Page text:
Funderburk to present Walter Anderson lecture

January 15th, 2013 Comments Off on Funderburk to present Walter Anderson lecture

“Walter Anderson: A World Vision of Art and Nature”
An illustrated lecture by Professor Brent Funderburk
3:30 p.m., Jan. 24, 2013
Robert and Freda Harrison Auditorium, Giles Hall

Brent Funderburk, a faculty member in Art at Mississippi State University since 1982, has pursued Walter Inglis Anderson through lecturing about him, curating exhibitions of his artwork and dedicating courses to his vision for 30 years.

Funderburk’s lectures and exhibitions have taken him to many universities and museums, while his MSU classes – “Encounters,” “Sea- Earth- Sky” and various watercolor courses – have taken art and natural science students into the world of New Orleans-born/Mississippi-based Anderson. In order to better realize the renaissance perspective of Anderson’s philosophy and to help develop their own, Funderburk and his students dove into Anderson’s works – from Horn Island in the Gulf of Mexico, to nature’s forms, close and far.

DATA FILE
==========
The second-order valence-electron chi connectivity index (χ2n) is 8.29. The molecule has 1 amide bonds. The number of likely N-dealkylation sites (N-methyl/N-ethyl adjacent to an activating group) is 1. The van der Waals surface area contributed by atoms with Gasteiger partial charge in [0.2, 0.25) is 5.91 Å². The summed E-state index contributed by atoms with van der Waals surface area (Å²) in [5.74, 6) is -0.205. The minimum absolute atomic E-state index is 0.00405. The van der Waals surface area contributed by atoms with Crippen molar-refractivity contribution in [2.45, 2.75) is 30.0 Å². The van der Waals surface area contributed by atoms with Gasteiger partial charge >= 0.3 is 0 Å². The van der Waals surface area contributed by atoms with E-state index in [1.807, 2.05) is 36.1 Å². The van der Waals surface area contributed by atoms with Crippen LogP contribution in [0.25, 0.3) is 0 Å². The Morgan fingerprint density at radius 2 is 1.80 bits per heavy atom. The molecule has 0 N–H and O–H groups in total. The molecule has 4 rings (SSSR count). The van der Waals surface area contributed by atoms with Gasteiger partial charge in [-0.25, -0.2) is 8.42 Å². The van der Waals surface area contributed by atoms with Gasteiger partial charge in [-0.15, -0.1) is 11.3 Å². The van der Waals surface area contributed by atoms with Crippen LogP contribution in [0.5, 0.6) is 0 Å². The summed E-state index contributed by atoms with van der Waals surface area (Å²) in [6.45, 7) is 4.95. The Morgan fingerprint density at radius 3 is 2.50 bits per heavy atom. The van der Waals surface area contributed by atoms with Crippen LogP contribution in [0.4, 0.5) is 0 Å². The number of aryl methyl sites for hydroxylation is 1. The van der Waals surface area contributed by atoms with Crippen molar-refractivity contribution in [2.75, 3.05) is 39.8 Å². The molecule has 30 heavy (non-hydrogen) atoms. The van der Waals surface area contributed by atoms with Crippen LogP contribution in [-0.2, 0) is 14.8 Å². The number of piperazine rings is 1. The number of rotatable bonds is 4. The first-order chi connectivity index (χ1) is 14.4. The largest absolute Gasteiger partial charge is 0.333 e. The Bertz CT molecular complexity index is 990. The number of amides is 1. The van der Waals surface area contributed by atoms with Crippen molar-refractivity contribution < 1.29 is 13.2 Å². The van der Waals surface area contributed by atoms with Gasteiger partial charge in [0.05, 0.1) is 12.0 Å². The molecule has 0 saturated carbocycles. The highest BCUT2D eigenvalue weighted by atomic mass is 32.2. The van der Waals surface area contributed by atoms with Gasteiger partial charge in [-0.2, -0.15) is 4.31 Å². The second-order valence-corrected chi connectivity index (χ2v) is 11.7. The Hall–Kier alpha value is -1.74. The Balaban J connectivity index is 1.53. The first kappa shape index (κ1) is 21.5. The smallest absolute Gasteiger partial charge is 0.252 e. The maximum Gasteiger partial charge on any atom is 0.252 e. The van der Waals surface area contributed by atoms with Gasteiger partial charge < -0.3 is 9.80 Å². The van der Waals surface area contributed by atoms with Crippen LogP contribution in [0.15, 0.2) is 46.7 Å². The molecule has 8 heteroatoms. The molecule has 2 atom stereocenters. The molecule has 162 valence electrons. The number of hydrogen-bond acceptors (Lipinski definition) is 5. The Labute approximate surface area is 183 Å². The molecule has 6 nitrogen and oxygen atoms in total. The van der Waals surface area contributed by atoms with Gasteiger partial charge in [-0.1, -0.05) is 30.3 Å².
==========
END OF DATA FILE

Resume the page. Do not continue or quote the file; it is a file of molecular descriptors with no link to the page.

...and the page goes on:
Funderburk’s talk “Walter Anderson: A World Vision of Art and Nature” will present the lifelong, creative investment of the artist, naturalist and writer Anderson. Funderburk will discuss why and how Anderson created thousands of images – some purposefully reproducible for the identity of the greater local world and community – and others more carefully crafted, selected and hidden from view. The images revealed show a plan to replenish a culture bent on nuclear destruction, and those hidden might offer cross-millennial (and cross-cultural) “inside” communication from artist/sage to artist/sage, as vanguards in the movement.

Walter Anderson’s two bodies of work, one “tribal” and one “virtuosic,” report  a one-man campaign to save mankind (as well as himself!) and his natural environment through the power of art.

Did Anderson succeed in his world transforming plan? Funderburk believes that he did, and will attempt to prove it though a guided trek through hundreds of Anderson’s jewel-like watercolors, lightning lined drawings and myriad decorative objects.

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